- Series: Enriched Classics
- Mass Market Paperback: 208 pages
- Publisher: Simon & Schuster; Enriched Classic edition (July 1, 2004)
- Language: English
- ISBN-10: 0743487702
- ISBN-13: 978-0743487702
- Product Dimensions: 4.2 x 0.6 x 6.8 inches
- Shipping Weight: 1.6 ounces (View shipping rates and policies)
- Average Customer Review: 694 customer reviews
- Amazon Best Sellers Rank: #350,898 in Books (See Top 100 in Books)
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Ethan Frome (Enriched Classics) Enriched Classic Edition
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About the Author
Edith Wharton was the first woman to win a Pulitzer Prize, for The Age of Innocence. Born in 1862 into one of New York's older and richer families, she was educated here and abroad. Her works include Ethan Frome, The Reef, The Custom of the Country, The Glimpses of the Moon, and Roman Fever and Other Stories. As a keen observer and chronicler of society, she is without peer. Edith Wharton died in France in 1937.
Top customer reviews
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Summer was about a silly listless girl that took up with a newcomer. It was kind of creepy that the man who adopted and raised her wanted her for a lover and married her when the man who got her pregnant left her for his original fiance.
Ethan Frome is considered by many critics to be Wharton's finest work, although the rural setting and length is atypical of her output. She wrote the work in a determined effort to take a setting she felt was overly sentimentalized by her fellow female authors and strip the location of cozy `samplerism'. In this she has succeeded, for the landscape Wharton paints is uncomfortably stark. In the town of Starkfield, a young farmer, Ethan, shackled to a neurotic parasite of a wife, Zenobia, must choose between remaining faithful to his wife or succumbing to the agreeable attentions of the new servant, a distant relative of his wife's. As a conservative and religious man, I am usually unsympathetic to literary arguments against middle-class marital propriety, but Wharton has created such a monstrous witch in the character of Zenobia, and made the charming Mattie so thoroughly sweet, if not particularly skilled, that one can hardly blame Ethan for wavering, although acknowledging that his contemplation of abandoning Zeena and escaping West with Mattie is self-centered. The central plot is cushioned by a frame story set many years after a terrible accident Ethan suffers near the end of the work, in which an educated engineer, trapped by rough weather, stays with an aged, embittered Ethan at his decrepit farmstead. The exact details of this accident and its horrific aftermath are only revealed in the latter bookend of the frame story that closes this riveting tale of jealousy, illness, inertia, and constraint. The portraiture of the landscape and the psychology of three of its inhabitants is exquisitely rendered; Wharton knows her stuff.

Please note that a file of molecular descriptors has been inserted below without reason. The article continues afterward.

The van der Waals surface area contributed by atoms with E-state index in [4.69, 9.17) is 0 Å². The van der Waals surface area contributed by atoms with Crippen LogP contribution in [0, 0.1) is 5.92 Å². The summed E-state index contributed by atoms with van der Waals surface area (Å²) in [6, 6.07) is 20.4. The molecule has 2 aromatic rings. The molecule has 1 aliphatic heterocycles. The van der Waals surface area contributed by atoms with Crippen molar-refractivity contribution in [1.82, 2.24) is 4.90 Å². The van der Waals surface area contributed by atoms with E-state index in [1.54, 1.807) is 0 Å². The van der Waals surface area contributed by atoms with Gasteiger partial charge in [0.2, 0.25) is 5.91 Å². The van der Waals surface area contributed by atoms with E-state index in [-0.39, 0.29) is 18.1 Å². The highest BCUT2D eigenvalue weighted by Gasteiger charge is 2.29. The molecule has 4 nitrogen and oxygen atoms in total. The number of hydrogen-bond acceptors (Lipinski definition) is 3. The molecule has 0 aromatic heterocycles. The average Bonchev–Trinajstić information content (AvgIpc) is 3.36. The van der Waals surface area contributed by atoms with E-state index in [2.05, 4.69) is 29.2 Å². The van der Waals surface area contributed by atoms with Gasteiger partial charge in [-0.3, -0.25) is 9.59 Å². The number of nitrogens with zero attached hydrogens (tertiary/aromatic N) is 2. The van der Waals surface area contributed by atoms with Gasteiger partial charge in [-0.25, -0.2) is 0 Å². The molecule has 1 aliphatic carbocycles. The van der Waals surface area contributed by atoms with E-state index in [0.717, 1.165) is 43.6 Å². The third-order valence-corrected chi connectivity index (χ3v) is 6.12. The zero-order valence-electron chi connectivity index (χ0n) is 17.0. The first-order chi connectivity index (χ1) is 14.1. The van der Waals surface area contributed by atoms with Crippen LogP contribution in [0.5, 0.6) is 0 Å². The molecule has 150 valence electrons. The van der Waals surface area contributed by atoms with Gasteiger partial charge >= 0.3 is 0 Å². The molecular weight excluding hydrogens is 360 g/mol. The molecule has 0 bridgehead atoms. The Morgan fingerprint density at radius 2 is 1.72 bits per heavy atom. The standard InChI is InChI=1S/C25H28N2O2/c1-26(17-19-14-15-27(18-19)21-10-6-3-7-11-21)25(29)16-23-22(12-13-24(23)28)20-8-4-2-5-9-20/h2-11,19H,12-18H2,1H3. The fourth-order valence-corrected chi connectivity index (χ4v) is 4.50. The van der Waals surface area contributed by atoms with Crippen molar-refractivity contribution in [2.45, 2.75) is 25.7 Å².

Wordsworth Classics never fails to produce editions of the highest possible quality, and at vastly affordable prices. This edition, with a fairly strong introduction by Pamela Knights, a professor at the institution where I took my master's degree, reproduces the `asterisk clouds' and chapter separations found in the original release and often deleted in modern reprintings of the novella. The cover art is excellently suited to the contents, the back cover material is well written and accurate, and the scholarly notes at the end are helpful without becoming pedantic. Hats off to one of my favorite publishers for another job well done!
I recommend this book to those who enjoy pastoral and anti-pastoral, as there are arguments for this book belonging to both camps. Wharton fans, American literature buffs, appreciators of realism, and readers with shorter attention spans would also be encouraged to pick up Ethan Frome and hole up alongside of Ethan, Zeena, and Mattie in their claustrophobic farmhouse.